Todd and Julie Chrisley reflected on their approach to life in their first podcast since they were sentenced to a combined 19 years in federal prison.
Julie, 49, shared a “powerful” quote from author Priscilla Shirer during the latest episode of their podcast, “Chrisley Confessions,” which was broadcast Wednesday. It was the first episode the embattled couple have released since their sentencing last week.
“Age is just a number, and since we don’t know our death date, we have to live every day as if it’s our last,” Julie said.
“None of us knows when our time stamp is,” Todd, 53, said in agreement. “Which is why I say yesterday doesn’t matter. Today is what we have. And tomorrow belongs to God. Because we’re not promised tomorrow.”
The couple discussed their thoughts on how God will give people a “calling” and “simultaneously prepare” them to fulfill it.
“God will call you to do something, and then he’ll equip you to do it,” Julie said. “He’ll give you what you need to do it.”
“What God calls us to, he will walk us through,” Todd added. “He will equip you with what you need to complete that journey that he put you on.”
Julie noted the importance of “timing” and remembering that “it’s not your timing, it’s God’s timing.”
“We want everything to happen on our time,” Julie said. “We want instant gratification. We want things to happen when we want them to happen. We want things to happen where we suffer the least. And we want things to happen where it always goes our way. And that’s just not how it is.
“Sometimes God has to, like you said, break us down to bless us, to build us back up.”
Julie said that people can “get into trouble” when they try to “manipulate” the timing or the situation to achieve a certain outcome.
“Sometimes we don’t even know what our outcome is that we need,” she added. “And what we think we need is not what we really need.”
Julie explained that she believed it was important for her to learn this lesson and share it with others.
“I’m not the only person who’s struggling,” she said. “There are people out here who are struggling, whether it’s a job, a family member, a sickness, a marriage, a child, a friend, whatever. And I know that if you can lean into God more, and I believe what that means is prayer.
“I believe that means fervent prayer, like praying diligently and believing when you pray that believing that God’s going to answer your prayers and claiming it. I believe that that’s what would free us up mentally, free us up physically.”
“If I could do that more, it would make me feel so much better. If I could let some of it go and not try to worry. Because worry is not from God, but it’s something that I do all the time,” Julie admitted.
She then quoted a study she said found that 92% of the things people worry about never happen.
“Eight percent of the time, the things you worry about do happen,” she acknowledged. “But, you know, we can’t live in that.
“And that’s what my prayer partners have had really focused or been trying to help me, to live above my circumstances. And that’s what’s very hard for me because I’m a live in the trenches kind of girl.”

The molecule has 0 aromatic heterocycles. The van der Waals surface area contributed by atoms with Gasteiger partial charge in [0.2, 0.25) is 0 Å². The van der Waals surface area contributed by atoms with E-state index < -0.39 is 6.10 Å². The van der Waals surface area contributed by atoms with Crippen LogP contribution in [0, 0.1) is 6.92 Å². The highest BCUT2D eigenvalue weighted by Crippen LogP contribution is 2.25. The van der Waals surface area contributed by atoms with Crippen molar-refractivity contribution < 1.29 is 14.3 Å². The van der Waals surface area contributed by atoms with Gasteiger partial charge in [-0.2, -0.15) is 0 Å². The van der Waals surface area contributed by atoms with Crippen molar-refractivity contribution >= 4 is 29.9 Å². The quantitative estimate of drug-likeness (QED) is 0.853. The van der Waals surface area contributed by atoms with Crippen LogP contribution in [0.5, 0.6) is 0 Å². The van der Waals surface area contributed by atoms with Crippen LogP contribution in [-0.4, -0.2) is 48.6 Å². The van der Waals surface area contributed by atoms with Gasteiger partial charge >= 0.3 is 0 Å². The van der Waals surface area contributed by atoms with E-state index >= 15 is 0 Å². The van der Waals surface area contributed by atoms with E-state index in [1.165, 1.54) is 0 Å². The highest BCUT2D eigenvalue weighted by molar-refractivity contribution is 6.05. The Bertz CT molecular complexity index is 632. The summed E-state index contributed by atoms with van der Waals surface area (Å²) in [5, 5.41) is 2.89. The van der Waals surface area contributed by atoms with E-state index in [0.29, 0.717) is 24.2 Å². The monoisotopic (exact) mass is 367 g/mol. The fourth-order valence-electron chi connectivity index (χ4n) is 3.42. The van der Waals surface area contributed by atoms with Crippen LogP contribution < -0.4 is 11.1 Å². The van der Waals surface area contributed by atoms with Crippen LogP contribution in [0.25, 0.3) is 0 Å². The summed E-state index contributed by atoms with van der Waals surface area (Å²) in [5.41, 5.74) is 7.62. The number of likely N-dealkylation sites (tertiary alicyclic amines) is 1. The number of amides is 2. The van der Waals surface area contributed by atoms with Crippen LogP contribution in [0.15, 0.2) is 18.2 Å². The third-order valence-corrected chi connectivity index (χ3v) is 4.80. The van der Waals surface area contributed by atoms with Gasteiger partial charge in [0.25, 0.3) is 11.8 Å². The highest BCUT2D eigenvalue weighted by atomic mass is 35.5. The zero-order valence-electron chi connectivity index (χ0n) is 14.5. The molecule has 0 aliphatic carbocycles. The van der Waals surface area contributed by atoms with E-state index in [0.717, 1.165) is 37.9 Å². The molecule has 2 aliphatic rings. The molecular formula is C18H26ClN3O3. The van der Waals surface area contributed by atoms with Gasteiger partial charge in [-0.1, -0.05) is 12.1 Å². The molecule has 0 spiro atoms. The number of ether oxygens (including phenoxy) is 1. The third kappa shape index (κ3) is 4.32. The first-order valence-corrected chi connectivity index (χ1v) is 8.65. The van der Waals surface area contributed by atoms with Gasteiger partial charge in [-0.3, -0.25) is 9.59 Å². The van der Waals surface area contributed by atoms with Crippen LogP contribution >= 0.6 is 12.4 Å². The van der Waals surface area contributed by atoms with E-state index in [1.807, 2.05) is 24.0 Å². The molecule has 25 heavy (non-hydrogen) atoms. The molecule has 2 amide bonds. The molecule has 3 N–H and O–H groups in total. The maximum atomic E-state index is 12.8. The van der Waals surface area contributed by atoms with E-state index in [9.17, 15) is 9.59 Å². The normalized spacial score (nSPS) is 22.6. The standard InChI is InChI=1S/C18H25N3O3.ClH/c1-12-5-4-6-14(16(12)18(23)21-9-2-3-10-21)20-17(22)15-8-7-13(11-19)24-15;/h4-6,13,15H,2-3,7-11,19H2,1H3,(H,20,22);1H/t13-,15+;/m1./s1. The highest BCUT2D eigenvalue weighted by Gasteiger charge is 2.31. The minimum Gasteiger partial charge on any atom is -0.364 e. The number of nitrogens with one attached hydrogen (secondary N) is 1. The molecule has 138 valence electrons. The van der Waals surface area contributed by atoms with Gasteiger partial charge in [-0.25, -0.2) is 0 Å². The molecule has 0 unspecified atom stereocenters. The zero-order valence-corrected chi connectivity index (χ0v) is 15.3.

The South Carolina native stressed the importance of remembering that challenging times pass.
“You have to know that your circumstances are not forever, that they’re going to eventually change,” she said. “You’re going to eventually come through the other side and that you’re going to be given the strength you need to get through it.”
“And that’s sometimes hard to accept, I think, when you don’t see the light at the end of the tunnel.”
Todd said that while everyone has “dark days,” they can either choose to “sit and wallow in them” or “get up.”
“We can get up,” he added.
Near the end of the episode, Julie acknowledged that she knew she was setting an example for her children on how to manage life’s challenges.
“Any difficulty that I am going through or that I have gone through, I have tried to go through it always thinking and knowing that my children are watching,” she explained. “And that the difficulties I’m going through, how I handle it, they’re watching that as well.
“If I handle it right, they’re watching. If I screw it up, they’re watching. And so, for me as a parent, I want to try to make sure that I do it right more than I do it wrong because I know they’re watching, and I know it will prepare them for difficulties, unfortunately, that they will have later in life.”
Todd added that he and his wife have tried to be good examples for their children but admitted that they “have fallen short at times.”
Todd and Julie share sons Chase, 26, and Grayson, 16, and daughter Savannah, 25. Todd is also a father to daughter Lindsie, 33, and son Kyle, 31, with ex-wife Teresa Terry.
On Nov. 21, Todd was sentenced to 12 years in prison after being convicted of conspiracy to commit bank fraud, bank fraud, conspiracy to defraud the United States and tax fraud.
Julie received a seven-year sentence after being found guilty of conspiracy to commit bank fraud, bank fraud, conspiracy to defraud the United States and tax fraud. She was also charged with wire fraud and obstruction of justice.
The reality stars have maintained their innocence throughout the investigation and trial.